The Long Embrace: Raymond Chandler and the Woman He Loved
Pantheon, 2007 (2007)
Reviewed by Mary Ann Smyth
The Long Embrace
, an engrossing biography of Raymond Chandler, is a compassionate, well-written tribute to Chandler, who was best known for his mystery novels featuring Phillip Marlowe. He started his career writing mainstream fiction in a writing course. (Gives hope to us wannabe writers.) He was also a man of mystery as well as a mystery writer; a man driven by his own demons and those of his wife Cissy.
he Long Embrace
is an account of their over thirty-year marriage. Chandler was a solitary man wed to a woman eighteen years older than himself. They couldn't seem to settle down in any one spot, moving at least three dozen times in their life together.
handler started his writing career in his thirties after being let go from his position as an accountant for an oil company. He graduated to writing screen plays and worked at one time very closely with Billy Wilder. Unfortunately, his new career became increasingly difficult as Chandler found facing blank pages hard to cope with. At times, it might take him up to six months to complete a revision. Also, his concern for his beloved and ailing Cissy took more and more of his time and dwindling energy.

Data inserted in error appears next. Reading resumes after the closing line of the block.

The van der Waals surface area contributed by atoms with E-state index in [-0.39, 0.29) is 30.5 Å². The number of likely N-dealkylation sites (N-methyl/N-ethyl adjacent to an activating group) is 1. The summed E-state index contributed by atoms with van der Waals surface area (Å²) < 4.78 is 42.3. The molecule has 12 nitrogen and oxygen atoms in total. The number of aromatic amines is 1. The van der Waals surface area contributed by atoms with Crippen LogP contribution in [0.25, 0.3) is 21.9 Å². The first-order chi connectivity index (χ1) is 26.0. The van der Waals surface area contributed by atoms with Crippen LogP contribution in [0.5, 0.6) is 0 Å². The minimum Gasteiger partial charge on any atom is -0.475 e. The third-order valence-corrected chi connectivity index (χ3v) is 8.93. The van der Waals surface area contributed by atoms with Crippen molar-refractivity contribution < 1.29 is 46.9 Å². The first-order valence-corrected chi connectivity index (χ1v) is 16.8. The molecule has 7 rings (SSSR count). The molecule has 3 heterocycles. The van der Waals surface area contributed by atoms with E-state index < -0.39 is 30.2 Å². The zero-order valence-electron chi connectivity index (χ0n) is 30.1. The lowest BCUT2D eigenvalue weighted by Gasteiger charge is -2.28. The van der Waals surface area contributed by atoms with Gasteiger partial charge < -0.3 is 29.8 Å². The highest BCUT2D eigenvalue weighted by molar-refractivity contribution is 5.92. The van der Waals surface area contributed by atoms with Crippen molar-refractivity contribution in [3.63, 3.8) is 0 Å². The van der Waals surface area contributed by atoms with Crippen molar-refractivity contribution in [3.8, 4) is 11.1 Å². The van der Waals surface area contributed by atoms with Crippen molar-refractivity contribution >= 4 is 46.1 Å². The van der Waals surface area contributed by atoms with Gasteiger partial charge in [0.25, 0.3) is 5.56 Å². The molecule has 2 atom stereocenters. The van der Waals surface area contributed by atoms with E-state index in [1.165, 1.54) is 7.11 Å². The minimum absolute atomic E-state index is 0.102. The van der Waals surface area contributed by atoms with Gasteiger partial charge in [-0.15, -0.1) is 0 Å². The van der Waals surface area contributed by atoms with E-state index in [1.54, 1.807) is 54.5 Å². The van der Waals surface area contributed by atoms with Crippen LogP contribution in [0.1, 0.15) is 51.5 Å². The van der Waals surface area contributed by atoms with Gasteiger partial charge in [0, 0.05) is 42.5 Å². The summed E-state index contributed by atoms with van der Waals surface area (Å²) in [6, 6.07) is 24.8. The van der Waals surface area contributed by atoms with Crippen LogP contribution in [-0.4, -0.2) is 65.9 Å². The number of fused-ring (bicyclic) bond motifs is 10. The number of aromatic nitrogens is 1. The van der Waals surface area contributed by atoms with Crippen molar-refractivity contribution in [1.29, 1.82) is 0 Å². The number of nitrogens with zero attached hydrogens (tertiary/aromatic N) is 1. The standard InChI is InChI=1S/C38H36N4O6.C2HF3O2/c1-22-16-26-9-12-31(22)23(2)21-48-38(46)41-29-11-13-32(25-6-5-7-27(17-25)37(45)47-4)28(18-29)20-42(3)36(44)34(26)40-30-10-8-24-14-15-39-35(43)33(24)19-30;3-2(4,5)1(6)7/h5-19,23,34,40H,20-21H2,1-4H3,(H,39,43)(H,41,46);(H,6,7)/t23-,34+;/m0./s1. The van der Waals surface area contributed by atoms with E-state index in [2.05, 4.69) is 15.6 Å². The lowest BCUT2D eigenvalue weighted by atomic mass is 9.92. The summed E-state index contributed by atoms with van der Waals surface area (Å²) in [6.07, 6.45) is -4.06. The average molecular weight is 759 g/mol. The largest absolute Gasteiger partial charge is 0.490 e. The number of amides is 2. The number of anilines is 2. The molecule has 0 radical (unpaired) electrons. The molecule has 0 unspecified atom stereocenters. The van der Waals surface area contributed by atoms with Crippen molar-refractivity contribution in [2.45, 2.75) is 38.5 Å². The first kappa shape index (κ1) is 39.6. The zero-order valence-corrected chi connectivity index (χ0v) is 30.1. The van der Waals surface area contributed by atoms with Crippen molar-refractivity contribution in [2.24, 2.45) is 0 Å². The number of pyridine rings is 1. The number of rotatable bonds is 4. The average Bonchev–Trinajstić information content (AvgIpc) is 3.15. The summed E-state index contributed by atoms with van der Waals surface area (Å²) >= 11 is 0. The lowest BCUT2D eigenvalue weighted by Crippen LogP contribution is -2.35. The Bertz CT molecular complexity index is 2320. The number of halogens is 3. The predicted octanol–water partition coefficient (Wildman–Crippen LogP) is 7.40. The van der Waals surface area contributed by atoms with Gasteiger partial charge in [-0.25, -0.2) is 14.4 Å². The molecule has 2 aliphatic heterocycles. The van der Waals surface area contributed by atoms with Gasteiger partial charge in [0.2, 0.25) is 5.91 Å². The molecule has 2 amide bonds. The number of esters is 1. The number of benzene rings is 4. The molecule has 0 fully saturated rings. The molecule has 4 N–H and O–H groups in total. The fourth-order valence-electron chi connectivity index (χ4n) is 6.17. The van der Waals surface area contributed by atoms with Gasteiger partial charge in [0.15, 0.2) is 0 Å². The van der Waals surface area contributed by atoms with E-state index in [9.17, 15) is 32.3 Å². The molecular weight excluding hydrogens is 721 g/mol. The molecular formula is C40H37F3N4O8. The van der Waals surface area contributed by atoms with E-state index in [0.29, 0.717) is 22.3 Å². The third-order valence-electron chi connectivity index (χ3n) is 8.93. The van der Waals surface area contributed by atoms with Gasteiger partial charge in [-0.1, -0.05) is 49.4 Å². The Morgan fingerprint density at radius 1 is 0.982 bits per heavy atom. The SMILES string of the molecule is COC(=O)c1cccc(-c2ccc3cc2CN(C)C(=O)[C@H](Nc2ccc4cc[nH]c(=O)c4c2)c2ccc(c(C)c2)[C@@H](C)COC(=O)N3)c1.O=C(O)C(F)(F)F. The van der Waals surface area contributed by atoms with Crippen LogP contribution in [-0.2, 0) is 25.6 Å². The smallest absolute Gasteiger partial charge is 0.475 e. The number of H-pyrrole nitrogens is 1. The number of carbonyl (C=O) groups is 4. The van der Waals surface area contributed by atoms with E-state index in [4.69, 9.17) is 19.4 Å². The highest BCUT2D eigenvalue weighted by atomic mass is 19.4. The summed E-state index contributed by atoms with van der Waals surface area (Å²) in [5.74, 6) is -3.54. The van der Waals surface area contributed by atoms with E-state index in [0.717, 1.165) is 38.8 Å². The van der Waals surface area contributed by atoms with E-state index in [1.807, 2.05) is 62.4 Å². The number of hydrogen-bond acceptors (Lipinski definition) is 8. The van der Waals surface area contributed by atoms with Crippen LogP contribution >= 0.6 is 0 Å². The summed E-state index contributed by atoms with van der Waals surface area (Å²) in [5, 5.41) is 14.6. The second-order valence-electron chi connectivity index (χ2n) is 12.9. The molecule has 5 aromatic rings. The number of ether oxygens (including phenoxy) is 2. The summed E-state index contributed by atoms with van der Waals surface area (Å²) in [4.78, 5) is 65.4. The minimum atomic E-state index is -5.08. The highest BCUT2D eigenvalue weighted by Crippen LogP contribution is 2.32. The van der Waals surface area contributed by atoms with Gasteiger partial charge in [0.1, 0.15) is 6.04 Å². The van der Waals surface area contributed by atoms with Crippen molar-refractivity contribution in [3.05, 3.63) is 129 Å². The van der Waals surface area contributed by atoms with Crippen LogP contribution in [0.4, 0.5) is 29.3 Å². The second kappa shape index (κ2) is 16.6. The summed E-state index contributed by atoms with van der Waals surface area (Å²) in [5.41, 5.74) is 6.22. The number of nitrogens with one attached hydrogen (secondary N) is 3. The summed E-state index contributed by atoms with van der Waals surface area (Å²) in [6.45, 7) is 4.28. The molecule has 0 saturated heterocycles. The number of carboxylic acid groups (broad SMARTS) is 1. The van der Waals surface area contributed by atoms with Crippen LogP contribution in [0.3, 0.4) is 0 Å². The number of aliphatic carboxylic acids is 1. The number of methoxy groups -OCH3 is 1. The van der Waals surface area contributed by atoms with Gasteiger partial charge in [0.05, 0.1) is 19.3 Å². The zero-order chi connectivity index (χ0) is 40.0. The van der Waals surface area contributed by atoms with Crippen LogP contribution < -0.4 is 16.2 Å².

he minutiae of his everyday life definitely creates an interest in the man, as the author roams the streets of Los Angeles to view the Chandler domiciles. Her impressions of the areas, the neighborhoods, and the houses and apartments themselves, as seen through her eyes imprints on the reader's mind just how Cissy and Ray lived. What they saw everyday. What was available to them in the immediate vicinities.
handler's silent cry that life must be shared jumps out on almost every page. His fictional detective Phillip Marlowe reflects Chandler's own perspectives in many ways as did other characters in his books. His female players were almost always hard boiled and sexually active - very different from his Cissy, a beautiful and gentle woman. He was a lonely man even when surrounded by others. His friends and associates found his acerbic manner hard to tolerate and this only added to his aloneness. His alcohol consumption reached unbelievable heights and necessitated many trips to rehab facilities.
t is often hard to accept that someone you have respect for is not perfect. Perfection is not obvious in this biography. Freeman, though, looks inside and, instead of simply listing his transgressions, finds sympathy for the man behind the writer. It's an excruciatingly truthfully written book that is hard to put down. In today's world,
The Long Embrace
might be called an exposť, but Freeman is more gentle than that.
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